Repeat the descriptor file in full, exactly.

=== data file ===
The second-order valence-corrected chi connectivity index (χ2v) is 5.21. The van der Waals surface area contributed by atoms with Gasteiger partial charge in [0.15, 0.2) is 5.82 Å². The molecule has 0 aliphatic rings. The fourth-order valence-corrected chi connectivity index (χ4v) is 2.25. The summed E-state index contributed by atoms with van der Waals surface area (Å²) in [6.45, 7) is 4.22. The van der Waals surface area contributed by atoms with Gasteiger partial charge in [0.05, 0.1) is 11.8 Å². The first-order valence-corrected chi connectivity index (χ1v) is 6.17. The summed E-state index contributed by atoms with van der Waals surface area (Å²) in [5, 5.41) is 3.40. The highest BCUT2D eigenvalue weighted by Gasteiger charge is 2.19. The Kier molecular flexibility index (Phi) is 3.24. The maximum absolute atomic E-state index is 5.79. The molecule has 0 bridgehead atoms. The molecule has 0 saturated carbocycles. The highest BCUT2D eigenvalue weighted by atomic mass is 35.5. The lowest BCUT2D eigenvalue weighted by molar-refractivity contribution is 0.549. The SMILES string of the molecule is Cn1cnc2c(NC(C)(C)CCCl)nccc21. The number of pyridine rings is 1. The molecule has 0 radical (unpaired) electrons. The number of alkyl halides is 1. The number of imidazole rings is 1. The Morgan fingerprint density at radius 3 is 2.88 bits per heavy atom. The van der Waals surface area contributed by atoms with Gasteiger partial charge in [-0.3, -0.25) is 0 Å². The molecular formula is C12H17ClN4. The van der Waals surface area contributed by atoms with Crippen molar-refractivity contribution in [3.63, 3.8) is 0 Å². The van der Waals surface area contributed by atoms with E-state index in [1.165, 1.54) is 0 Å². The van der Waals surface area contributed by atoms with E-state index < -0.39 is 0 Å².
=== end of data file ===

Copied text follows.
The second-order valence-corrected chi connectivity index (χ2v) is 5.21. The van der Waals surface area contributed by atoms with Gasteiger partial charge in [0.15, 0.2) is 5.82 Å². The molecule has 0 aliphatic rings. The fourth-order valence-corrected chi connectivity index (χ4v) is 2.25. The summed E-state index contributed by atoms with van der Waals surface area (Å²) in [6.45, 7) is 4.22. The van der Waals surface area contributed by atoms with Gasteiger partial charge in [0.05, 0.1) is 11.8 Å². The first-order valence-corrected chi connectivity index (χ1v) is 6.17. The summed E-state index contributed by atoms with van der Waals surface area (Å²) in [5, 5.41) is 3.40. The highest BCUT2D eigenvalue weighted by Gasteiger charge is 2.19. The Kier molecular flexibility index (Phi) is 3.24. The maximum absolute atomic E-state index is 5.79. The molecule has 0 bridgehead atoms. The molecule has 0 saturated carbocycles. The highest BCUT2D eigenvalue weighted by atomic mass is 35.5. The lowest BCUT2D eigenvalue weighted by molar-refractivity contribution is 0.549. The SMILES string of the molecule is Cn1cnc2c(NC(C)(C)CCCl)nccc21. The number of pyridine rings is 1. The molecule has 0 radical (unpaired) electrons. The number of alkyl halides is 1. The number of imidazole rings is 1. The Morgan fingerprint density at radius 3 is 2.88 bits per heavy atom. The van der Waals surface area contributed by atoms with Gasteiger partial charge in [-0.3, -0.25) is 0 Å². The molecular formula is C12H17ClN4. The van der Waals surface area contributed by atoms with Crippen molar-refractivity contribution in [3.63, 3.8) is 0 Å². The van der Waals surface area contributed by atoms with E-state index in [1.165, 1.54) is 0 Å². The van der Waals surface area contributed by atoms with E-state index < -0.39 is 0 Å².